Peace of the roses
It was only a matter of time before dealmakers themselves felt the need to scratch the itch to merge. New York investment-banking firm Perella Weinberg is in talks to join forces with Houston-based Tudor Pickering Holt. A deal would combine energy expertise with restructuring know-how and global reach in one fell swoop. A Goldman Sachs imprimatur also could help unite the cultures. That suggests rational motives beyond an innate urge to consolidate.
As M&A activity shatters records, the consiglieri tend to get swept up in the action, too. Around the turn of the century, the Four Horsemen of tech advice, including Hambrecht & Quist, were swallowed up by bigger financial institutions. More recently, Morgan Stanley alum Paul Taubman significantly expanded his fledgling PJT Partners by taking over Blackstone’s M&A shop while veteran dealmaker Peter J. Solomon sold control of his eponymous boutique to French investment bank Natixis.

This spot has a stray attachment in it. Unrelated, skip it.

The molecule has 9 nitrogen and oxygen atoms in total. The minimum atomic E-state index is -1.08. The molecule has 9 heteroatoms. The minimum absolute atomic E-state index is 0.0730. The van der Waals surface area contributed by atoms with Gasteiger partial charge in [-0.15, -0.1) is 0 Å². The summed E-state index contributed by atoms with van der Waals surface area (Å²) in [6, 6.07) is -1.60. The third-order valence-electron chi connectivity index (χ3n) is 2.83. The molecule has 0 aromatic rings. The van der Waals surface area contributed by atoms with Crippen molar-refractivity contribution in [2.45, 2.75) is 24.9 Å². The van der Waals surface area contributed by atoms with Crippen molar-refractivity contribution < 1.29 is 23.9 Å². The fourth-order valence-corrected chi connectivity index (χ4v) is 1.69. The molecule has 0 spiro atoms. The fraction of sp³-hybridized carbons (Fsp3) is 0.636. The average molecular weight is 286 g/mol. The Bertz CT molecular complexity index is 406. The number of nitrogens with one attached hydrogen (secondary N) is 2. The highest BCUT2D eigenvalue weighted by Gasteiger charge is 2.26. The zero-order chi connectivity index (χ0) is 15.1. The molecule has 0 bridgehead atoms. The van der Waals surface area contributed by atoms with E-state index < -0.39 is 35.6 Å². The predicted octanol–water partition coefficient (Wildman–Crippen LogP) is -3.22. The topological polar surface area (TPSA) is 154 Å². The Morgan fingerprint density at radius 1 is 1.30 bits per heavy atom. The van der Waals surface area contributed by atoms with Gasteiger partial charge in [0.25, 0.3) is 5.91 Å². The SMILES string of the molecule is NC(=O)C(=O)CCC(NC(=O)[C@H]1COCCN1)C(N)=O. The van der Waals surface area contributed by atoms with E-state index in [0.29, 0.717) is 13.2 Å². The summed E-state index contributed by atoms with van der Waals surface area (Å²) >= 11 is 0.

Despite the wealth of experience involved with negotiating such combinations, they can fail just as spectacularly as any other merger for reasons related to strategy, price or integration. In theory at least, Perella Weinberg is on firmer footing with the partner it is sizing up.
The oil and gas business may be reeling at present, but there will be no shortage of asset sales, balance sheet management and even M&A, albeit at discounted valuations. In this sense, Perella Weinberg’s restructuring nous and Middle East contacts will be of use to Tudor Pickering’s clients. Longer term, acquiring or teaming with Tudor Pickering, which also has trading, research and asset-management operations, will bolster Perella Weinberg’s presence in a sector that typically accounts for a sizable slug of corporate marriages every year.
As for the challenge of melding Perella Weinberg’s staff of 450 with Tudor Pickering’s 175 employees, there is at least some shared DNA. Bobby Tudor, Maynard Holt and Peter Weinberg, whose names adorn their respective doors, are all Goldman alumni. BDT Capital Partners, a firm started by Byron Trott, Goldman’s former vice chairman of investment banking, also invested in Tudor Pickering back in 2011. That won’t by any stretch guarantee a successful merger of two boutiques, but on paper it’s a better start than most.